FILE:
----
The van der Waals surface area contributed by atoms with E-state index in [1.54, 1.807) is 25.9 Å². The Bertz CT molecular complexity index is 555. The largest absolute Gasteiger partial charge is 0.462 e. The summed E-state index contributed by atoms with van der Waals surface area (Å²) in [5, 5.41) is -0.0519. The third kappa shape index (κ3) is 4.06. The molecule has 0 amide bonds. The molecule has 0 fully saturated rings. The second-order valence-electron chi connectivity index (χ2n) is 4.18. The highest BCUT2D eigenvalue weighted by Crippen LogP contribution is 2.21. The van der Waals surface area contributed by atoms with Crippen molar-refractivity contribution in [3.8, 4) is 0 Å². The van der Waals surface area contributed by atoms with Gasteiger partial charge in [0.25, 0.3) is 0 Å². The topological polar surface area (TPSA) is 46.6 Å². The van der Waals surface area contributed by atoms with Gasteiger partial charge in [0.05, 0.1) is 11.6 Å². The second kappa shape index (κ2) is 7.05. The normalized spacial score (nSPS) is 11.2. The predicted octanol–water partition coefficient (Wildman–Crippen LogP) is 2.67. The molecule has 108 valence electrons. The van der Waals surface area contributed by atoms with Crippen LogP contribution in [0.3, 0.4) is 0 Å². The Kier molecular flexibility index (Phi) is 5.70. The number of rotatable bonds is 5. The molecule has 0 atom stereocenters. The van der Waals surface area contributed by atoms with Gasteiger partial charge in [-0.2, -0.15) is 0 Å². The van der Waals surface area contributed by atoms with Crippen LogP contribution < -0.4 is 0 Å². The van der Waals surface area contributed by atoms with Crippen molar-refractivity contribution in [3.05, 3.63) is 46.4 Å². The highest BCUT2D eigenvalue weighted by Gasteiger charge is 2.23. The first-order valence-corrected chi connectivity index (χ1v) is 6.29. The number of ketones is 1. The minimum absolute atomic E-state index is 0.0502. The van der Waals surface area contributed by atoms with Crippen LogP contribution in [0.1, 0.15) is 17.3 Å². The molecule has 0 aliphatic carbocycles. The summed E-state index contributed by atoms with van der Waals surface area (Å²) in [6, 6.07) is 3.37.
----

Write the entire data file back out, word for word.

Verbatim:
The van der Waals surface area contributed by atoms with E-state index in [1.54, 1.807) is 25.9 Å². The Bertz CT molecular complexity index is 555. The largest absolute Gasteiger partial charge is 0.462 e. The summed E-state index contributed by atoms with van der Waals surface area (Å²) in [5, 5.41) is -0.0519. The third kappa shape index (κ3) is 4.06. The molecule has 0 amide bonds. The molecule has 0 fully saturated rings. The second-order valence-electron chi connectivity index (χ2n) is 4.18. The highest BCUT2D eigenvalue weighted by Crippen LogP contribution is 2.21. The van der Waals surface area contributed by atoms with Crippen molar-refractivity contribution in [3.8, 4) is 0 Å². The van der Waals surface area contributed by atoms with Gasteiger partial charge in [0.25, 0.3) is 0 Å². The topological polar surface area (TPSA) is 46.6 Å². The van der Waals surface area contributed by atoms with Gasteiger partial charge in [0.05, 0.1) is 11.6 Å². The second kappa shape index (κ2) is 7.05. The normalized spacial score (nSPS) is 11.2. The predicted octanol–water partition coefficient (Wildman–Crippen LogP) is 2.67. The molecule has 108 valence electrons. The van der Waals surface area contributed by atoms with Crippen LogP contribution in [0.3, 0.4) is 0 Å². The Kier molecular flexibility index (Phi) is 5.70. The number of rotatable bonds is 5. The molecule has 0 atom stereocenters. The van der Waals surface area contributed by atoms with Gasteiger partial charge in [-0.2, -0.15) is 0 Å². The van der Waals surface area contributed by atoms with Crippen LogP contribution < -0.4 is 0 Å². The van der Waals surface area contributed by atoms with Crippen molar-refractivity contribution in [3.05, 3.63) is 46.4 Å². The highest BCUT2D eigenvalue weighted by Gasteiger charge is 2.23. The first-order valence-corrected chi connectivity index (χ1v) is 6.29. The number of ketones is 1. The minimum absolute atomic E-state index is 0.0502. The van der Waals surface area contributed by atoms with Crippen LogP contribution in [0.1, 0.15) is 17.3 Å². The molecule has 0 aliphatic carbocycles. The summed E-state index contributed by atoms with van der Waals surface area (Å²) in [6, 6.07) is 3.37.